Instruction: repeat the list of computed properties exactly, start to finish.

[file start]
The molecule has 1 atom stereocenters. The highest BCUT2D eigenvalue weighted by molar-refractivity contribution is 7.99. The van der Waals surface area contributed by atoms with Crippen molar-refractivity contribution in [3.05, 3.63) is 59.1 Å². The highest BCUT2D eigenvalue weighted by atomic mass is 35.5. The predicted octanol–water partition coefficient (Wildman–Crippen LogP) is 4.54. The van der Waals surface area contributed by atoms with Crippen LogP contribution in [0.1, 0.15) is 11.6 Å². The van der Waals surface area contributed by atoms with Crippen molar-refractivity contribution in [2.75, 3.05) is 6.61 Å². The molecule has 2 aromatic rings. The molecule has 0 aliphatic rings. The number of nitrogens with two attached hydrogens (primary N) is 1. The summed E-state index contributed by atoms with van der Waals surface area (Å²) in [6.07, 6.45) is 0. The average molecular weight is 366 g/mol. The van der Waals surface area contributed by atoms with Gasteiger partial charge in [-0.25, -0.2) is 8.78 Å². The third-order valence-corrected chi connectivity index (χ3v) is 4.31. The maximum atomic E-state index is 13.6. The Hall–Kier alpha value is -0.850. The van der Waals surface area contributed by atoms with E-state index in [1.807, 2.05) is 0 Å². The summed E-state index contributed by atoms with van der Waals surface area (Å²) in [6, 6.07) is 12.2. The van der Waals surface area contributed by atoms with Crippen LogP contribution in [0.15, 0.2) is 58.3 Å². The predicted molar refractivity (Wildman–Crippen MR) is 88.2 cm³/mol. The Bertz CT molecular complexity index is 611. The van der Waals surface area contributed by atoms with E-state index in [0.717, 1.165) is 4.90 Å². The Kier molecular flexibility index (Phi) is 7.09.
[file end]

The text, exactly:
The molecule has 1 atom stereocenters. The highest BCUT2D eigenvalue weighted by molar-refractivity contribution is 7.99. The van der Waals surface area contributed by atoms with Crippen molar-refractivity contribution in [3.05, 3.63) is 59.1 Å². The highest BCUT2D eigenvalue weighted by atomic mass is 35.5. The predicted octanol–water partition coefficient (Wildman–Crippen LogP) is 4.54. The van der Waals surface area contributed by atoms with Crippen LogP contribution in [0.1, 0.15) is 11.6 Å². The van der Waals surface area contributed by atoms with Crippen molar-refractivity contribution in [2.75, 3.05) is 6.61 Å². The molecule has 2 aromatic rings. The molecule has 0 aliphatic rings. The number of nitrogens with two attached hydrogens (primary N) is 1. The summed E-state index contributed by atoms with van der Waals surface area (Å²) in [6.07, 6.45) is 0. The average molecular weight is 366 g/mol. The van der Waals surface area contributed by atoms with Gasteiger partial charge in [-0.25, -0.2) is 8.78 Å². The third-order valence-corrected chi connectivity index (χ3v) is 4.31. The maximum atomic E-state index is 13.6. The Hall–Kier alpha value is -0.850. The van der Waals surface area contributed by atoms with E-state index in [1.807, 2.05) is 0 Å². The summed E-state index contributed by atoms with van der Waals surface area (Å²) in [6, 6.07) is 12.2. The van der Waals surface area contributed by atoms with Crippen LogP contribution in [0.15, 0.2) is 58.3 Å². The predicted molar refractivity (Wildman–Crippen MR) is 88.2 cm³/mol. The Bertz CT molecular complexity index is 611. The van der Waals surface area contributed by atoms with E-state index in [0.717, 1.165) is 4.90 Å². The Kier molecular flexibility index (Phi) is 7.09.